The fleeing into exile of yet another opposition leader sent a strong signal that this fledgling democracy is falling prey to strongman Premier Hun Sen’s growing insecurity.
Mu Sochua, deputy leader of the Cambodia National Rescue Party (CNRP), told journalists in Bangkok last Friday that she fled after being warned she was about to be arrested on treason charges. She is not the first politician forced to escape persecution under Hun Sen’s regime, nor will she be the last.
More than 20 opposition members have sought refuge abroad since party chief Kem Sokha was jailed in early September on charges of treason. Supporters of Hun Sen had earlier accused him of conspiring with the United States to topple the regime.
Almost two-dozen of the CNRP’s 55 members of parliament have now fled the country, ahead of a general election due to take place next year in late July. In the meantime, the government of Hun Sen’s ruling Cambodian People’s Party (CPP) has filed a lawsuit seeking dissolution of the opposition CNRP.
Under the newly amended Law on Political Parties, the Supreme Court can dissolve the opposition if it finds that the CNRP associated with a convicted felon or conspired against the interests of the country.
The law was rewritten early this year, a few months before local elections in June. Billed as a litmus test for the government’s popularity, the local vote saw the ruling CPP lose ground to the opposition, winning 3.5 million votes against the CNRP’s 3 million.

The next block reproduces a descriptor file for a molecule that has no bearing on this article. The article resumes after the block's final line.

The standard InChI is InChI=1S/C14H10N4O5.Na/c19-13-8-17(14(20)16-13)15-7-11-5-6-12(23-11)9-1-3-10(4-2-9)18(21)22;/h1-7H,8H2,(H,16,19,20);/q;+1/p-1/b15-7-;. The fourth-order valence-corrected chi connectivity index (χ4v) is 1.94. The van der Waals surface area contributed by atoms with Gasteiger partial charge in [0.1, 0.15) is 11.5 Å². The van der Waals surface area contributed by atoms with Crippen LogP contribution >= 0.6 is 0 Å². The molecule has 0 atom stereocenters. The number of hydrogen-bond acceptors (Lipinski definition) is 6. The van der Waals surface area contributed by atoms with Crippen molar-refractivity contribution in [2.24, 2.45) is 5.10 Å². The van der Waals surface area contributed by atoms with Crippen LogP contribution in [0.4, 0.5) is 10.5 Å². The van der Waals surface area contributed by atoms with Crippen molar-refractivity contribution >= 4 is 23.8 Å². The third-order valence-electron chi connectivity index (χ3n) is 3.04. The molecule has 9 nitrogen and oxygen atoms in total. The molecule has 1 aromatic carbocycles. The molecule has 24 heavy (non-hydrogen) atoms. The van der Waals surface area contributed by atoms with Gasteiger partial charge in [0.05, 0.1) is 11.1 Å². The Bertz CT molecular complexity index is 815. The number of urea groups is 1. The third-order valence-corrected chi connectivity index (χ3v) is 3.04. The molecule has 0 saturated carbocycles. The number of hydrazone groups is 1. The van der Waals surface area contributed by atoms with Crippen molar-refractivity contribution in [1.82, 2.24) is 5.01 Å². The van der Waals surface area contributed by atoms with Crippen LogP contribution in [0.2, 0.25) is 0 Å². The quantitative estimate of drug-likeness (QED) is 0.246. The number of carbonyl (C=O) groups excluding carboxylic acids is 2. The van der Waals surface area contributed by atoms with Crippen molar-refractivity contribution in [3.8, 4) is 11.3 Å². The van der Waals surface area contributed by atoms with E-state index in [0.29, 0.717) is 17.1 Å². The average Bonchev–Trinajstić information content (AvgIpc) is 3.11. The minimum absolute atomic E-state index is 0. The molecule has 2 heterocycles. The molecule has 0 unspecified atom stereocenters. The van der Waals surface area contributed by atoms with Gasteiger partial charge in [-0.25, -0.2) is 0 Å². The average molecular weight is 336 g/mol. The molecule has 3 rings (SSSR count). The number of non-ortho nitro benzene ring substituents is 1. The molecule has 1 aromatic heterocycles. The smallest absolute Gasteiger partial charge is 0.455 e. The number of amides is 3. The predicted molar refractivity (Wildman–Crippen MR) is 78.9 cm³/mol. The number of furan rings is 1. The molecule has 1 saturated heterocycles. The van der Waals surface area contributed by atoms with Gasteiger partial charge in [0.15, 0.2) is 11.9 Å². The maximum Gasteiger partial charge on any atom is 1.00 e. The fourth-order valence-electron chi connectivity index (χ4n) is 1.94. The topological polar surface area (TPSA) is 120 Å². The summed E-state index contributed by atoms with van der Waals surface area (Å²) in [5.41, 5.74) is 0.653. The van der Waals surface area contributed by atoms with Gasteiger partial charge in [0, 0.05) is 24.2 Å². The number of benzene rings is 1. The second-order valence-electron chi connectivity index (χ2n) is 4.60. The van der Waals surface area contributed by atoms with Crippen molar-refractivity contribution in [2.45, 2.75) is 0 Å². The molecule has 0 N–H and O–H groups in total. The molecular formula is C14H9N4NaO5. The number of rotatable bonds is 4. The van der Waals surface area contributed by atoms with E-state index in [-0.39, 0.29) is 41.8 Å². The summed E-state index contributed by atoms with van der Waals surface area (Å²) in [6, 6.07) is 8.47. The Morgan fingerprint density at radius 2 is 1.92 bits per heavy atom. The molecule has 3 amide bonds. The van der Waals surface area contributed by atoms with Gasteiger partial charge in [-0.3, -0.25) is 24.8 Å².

The vote confirmed that momentum has tipped further towards the opposition party, a fact that no doubt set alarm bells ringing in Hun Sen’s government.
In parliament the margin between government and opposition is already low, after a narrow victory in the 2013 election saw 68 CPP members take seats against 55 on the CNRP benches.
The CPP has retained its grip on national politics and administration since a coup against the royalist FUNCINPEC in 1997. Hun Sen has been in power even longer and could make a claim on the title of world’s longest-serving prime minister, a post he first took in 1985.
The CPP gradually cemented its hold over Cambodian political life, transitioning from its communist roots and rebuilding a country ravaged by the Khmer Rouge regime of the 1970s.
It’s no exaggeration to say that modern-day Cambodia owes its character to Hun Sen and the CPP. Citizens born after the Khmer Rouge era acknowledge the strongman and his party for bringing peace and a degree of prosperity in the wake of war and genocide.
Yet the new generation has the right to seek change, including new leaders and fresh ideas they feel will better safeguard their nation’s future development and prosperity. Hun Sen has been in power for decades yet the price of stability has been a narrowing of democratic space and stalled progress. For Cambodia to move forward the national interest has to take priority over his own private wishes.
Cambodia’s politics is a pluralist system designed to protect against the catastrophic return of one-party rule. Yet as things stand, the healthy functioning of a multi-party political party system and the alternatives it offers is being slowly squeezed to death by darker and older impulses.
The law and justice systems are supposed to set the boundaries for Cambodian politics. Amending the law might be necessary, but only to better ensure justice and fair play – never to single out any particular person or group.
Political parties should have the freedom to place their policies before the public at the coming general election, allowing the people of Cambodia free choice over who represents their interest and that of the nation and its future. Hun Sen and the CPP have the right to take part in that contest, but not to change its rules in their own favour.
Manipulating the law to oust your rivals from the field is behaviour that cannot be tolerated from any regime that wishes to call itself democratic.
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